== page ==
• 5. THIN HOUSE 1996 4646-4648 av de L`Hotel-de-Ville Montreal QC Canada Duplex 3,000 square feet. The duplex is situated on a narrow site on the Plateau Mont- Royal. Each unit is 10’-8” wide and 56’-0” long with a 35’-0” tall atrium. The vertical division allows an entry door at street level, a back garden and skylight for both units. The city required on- site parking and as a result the entry door is made up of three doors which can open up completely to the street. Both garage areas are now used as studio spaces. The split in the section from the front to the back of the house creates a series of flexible live/ work spaces. The design stresses section over plan and volume over area, with the qualitative aspects of the design overriding the dimensional restrictions of the site. The result is a thin vertical loft that seems more spacious than its 10’-8” width suggests. The exterior addresses the context of the street while maintaining an industrial edge, with the use of galvanized exposed C-Sections, folded metal cornices and for the back elevation corrugated metal siding. The design offers an innovative prototype for the City in order to develop other narrow and marginal sites for inner-city neighbourhoods. THIN HOUSE
  • 6. SUPER 8 2004 2010 rue Amherst Montreal QC Canada Eight Units 12,000 square feet. Situated to the east of the Quartier Latin in downtown Montreal, Super 8 is a micro-loft development that consists of eight units that range from 500 - 1200 square feet - addressing an emerging need for affordable lean spaces in an escalating real estate market. The assymetrical facade composed of glazed white and metallic brown brick, separated by the zig-zag of a galvanized c-channel is a ‘gestural response’ to the dramatic slope of the land directly to the north. Also evident to rue Amherst are the 12’-0” x 8’-0” patio doors with minimized glass guards that allow a full 6’-0” opening onto the busy street below. The entryway is lined with large format glazed ceramic tile contrasted on the opposite side with corruguated galvalume wall and soffit that extend from the street to the lobby. The project with its concrete floors, floor to ceiling glass and zero detailing attempts to create a stripped-down architecture for the array of young professionals that reside in one of Montreal’s up and coming neighborhoods. SUPER 8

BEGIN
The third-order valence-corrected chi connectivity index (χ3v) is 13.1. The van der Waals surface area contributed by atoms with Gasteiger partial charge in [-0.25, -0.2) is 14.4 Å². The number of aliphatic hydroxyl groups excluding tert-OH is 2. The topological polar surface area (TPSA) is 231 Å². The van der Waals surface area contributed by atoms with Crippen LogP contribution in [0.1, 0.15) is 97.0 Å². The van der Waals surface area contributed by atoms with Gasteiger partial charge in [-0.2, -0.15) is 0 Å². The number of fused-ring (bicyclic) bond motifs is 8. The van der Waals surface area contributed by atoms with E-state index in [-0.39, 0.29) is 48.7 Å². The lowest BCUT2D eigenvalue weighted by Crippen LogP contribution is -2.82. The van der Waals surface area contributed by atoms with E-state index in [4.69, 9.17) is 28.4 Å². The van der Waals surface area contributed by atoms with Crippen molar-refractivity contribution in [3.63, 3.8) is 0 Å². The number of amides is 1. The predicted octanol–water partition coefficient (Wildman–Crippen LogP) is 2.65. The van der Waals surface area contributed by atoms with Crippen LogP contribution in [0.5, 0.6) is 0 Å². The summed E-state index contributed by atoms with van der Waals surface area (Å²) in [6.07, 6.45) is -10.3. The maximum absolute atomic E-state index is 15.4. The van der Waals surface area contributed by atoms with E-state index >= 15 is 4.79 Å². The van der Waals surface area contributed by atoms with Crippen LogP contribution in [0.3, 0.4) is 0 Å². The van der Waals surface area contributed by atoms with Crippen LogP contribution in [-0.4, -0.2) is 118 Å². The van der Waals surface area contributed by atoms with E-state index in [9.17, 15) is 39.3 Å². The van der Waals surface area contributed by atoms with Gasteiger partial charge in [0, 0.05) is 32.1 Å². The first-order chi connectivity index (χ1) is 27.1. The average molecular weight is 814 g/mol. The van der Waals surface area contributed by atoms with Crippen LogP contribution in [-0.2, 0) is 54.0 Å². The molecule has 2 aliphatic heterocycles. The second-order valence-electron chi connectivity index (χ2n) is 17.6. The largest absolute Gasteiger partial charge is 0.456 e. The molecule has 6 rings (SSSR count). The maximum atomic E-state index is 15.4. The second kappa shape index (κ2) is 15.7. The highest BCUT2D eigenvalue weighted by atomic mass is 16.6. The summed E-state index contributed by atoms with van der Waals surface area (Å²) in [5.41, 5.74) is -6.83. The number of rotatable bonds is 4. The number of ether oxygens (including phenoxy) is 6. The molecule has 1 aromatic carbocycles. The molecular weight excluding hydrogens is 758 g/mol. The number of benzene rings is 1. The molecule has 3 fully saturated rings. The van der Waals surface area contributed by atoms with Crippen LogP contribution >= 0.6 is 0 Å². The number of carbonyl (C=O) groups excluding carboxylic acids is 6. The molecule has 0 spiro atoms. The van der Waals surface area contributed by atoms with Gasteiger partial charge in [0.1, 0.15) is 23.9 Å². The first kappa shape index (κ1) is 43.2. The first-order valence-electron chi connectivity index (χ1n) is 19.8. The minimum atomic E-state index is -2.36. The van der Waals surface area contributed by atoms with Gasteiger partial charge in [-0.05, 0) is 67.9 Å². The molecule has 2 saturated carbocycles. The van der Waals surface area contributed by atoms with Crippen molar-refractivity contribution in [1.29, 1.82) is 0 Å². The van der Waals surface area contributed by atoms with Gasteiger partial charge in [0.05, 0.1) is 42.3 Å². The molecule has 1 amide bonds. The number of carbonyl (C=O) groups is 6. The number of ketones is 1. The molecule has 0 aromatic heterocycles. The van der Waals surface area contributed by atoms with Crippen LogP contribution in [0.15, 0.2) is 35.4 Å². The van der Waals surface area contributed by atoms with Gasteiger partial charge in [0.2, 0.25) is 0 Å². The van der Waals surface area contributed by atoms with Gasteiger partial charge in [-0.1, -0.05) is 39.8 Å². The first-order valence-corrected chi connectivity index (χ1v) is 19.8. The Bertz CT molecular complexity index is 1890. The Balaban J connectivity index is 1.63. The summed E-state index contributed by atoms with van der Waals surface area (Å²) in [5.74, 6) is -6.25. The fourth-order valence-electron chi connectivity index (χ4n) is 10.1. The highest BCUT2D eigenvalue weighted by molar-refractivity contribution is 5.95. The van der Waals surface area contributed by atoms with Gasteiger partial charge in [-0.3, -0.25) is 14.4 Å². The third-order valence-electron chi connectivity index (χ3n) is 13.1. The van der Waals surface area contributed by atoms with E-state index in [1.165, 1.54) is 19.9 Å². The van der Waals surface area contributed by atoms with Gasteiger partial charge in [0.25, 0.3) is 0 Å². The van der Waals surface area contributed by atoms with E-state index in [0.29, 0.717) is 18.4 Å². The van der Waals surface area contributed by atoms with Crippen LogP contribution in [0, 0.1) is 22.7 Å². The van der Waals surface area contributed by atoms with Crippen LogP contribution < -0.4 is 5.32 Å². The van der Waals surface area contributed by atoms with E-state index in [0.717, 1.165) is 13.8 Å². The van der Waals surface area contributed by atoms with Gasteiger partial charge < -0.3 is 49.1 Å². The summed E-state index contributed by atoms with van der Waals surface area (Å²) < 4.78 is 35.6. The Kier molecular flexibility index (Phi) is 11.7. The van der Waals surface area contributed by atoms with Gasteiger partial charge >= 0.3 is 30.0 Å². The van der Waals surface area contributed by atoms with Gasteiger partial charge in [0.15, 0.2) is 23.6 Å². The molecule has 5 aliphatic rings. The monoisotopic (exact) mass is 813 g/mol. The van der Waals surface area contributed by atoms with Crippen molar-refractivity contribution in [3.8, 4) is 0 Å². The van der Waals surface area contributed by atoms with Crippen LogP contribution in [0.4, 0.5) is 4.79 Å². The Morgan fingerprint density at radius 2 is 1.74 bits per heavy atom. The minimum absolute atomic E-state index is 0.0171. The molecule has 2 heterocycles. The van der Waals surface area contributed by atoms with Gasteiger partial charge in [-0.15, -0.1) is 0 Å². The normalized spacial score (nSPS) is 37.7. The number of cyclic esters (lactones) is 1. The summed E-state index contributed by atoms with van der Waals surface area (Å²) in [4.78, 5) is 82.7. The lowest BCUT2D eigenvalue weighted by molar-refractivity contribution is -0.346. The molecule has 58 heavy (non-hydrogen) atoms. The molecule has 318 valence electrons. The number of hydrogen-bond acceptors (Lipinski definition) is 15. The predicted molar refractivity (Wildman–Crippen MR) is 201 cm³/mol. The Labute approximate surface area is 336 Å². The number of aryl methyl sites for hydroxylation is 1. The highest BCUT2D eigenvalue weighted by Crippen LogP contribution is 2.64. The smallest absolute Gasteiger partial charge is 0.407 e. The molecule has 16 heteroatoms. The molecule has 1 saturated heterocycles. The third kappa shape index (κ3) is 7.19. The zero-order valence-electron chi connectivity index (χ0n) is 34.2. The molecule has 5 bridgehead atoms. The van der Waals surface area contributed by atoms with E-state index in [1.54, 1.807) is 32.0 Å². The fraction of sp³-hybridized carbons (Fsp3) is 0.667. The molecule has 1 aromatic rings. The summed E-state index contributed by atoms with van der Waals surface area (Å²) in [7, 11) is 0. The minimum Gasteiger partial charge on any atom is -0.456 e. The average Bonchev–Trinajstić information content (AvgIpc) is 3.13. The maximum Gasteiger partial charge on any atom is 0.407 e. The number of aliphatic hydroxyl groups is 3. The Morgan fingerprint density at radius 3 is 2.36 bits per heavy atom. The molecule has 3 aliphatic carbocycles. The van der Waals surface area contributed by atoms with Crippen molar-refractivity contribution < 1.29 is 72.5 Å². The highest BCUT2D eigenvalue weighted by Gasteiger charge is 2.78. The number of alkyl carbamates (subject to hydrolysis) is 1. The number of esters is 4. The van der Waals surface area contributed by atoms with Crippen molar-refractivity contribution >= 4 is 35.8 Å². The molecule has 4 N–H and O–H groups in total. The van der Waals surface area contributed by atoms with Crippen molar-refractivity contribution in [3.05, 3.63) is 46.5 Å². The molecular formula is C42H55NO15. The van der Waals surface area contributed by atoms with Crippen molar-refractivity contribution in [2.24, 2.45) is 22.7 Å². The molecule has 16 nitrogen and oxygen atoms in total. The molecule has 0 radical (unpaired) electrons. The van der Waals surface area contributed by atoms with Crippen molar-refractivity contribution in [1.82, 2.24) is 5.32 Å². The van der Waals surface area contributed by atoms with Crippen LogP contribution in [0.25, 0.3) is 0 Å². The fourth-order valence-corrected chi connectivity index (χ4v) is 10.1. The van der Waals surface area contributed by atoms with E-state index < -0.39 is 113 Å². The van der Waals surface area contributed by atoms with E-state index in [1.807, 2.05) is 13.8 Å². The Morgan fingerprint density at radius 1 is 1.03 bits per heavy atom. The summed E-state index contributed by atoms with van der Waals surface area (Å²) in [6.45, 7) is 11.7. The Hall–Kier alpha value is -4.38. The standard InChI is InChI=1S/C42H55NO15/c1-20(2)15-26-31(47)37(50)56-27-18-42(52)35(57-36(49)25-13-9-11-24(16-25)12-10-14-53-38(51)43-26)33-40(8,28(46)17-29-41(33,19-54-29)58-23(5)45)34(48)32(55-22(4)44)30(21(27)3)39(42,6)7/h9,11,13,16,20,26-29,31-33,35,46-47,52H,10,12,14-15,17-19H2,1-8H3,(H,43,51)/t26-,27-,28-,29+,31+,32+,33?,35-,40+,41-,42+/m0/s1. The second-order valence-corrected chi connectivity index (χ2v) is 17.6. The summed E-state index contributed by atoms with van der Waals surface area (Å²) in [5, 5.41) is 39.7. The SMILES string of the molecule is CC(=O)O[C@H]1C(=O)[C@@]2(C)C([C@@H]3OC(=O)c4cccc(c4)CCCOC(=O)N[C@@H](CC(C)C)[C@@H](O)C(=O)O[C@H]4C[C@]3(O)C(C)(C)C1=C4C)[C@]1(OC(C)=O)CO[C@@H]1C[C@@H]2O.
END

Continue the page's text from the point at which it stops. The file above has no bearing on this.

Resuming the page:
• 7. CODE : ZERO Installation, Designed and Fabricated by Michael Carroll Canadian Center for Architecture Montreal QC Canada “The city, for the first time in its long history, is destructible. A sin- gle flight of planes no bigger than a wedge of geese can quickly end this island fantasy, burn the towers, crumble the bridges, turn the underpassage into lethal chambers, cremate the millions. The intimation of mortality is part of New York now:in the sound of jets overhead, in the black headlines of the latest edition.”   E.B. White, 1948 CODE : ZERO was an architectural installation designed by Mi- chael Carroll of atelier BUILD. We were one of six Montreal design ateliers approached by the Canadian Centre for Architec- ture to contribute to Laboratoires, a show that commented on the events of September 11th in New York and the ‘zero-degree’ of architecture. The show was curated by Mark Wigley (New York) and Frédéric Migayrou (Paris). CODE : ZERO was situated in Room 5 of the CCA and was de- signed as an ‘extended threshold’ meant to engage and destabi- lize the participant. Eighty aluminium rods, hung from the ceiling created a double undulating ‘curtain wall’ and formed a narrow passageway. The second component of the installation was com- prised of a large translucent screen measuring 5’-6” x 17’-0” suspended at a 25 degree angle above the floor. This ‘dropped ceiling’ seemed as if it was caught in a free fall. Projections on the screen added to the sense of disequilibrium, instability and vertigo - an inherent part of the physical component of the installation. CODE : ZERO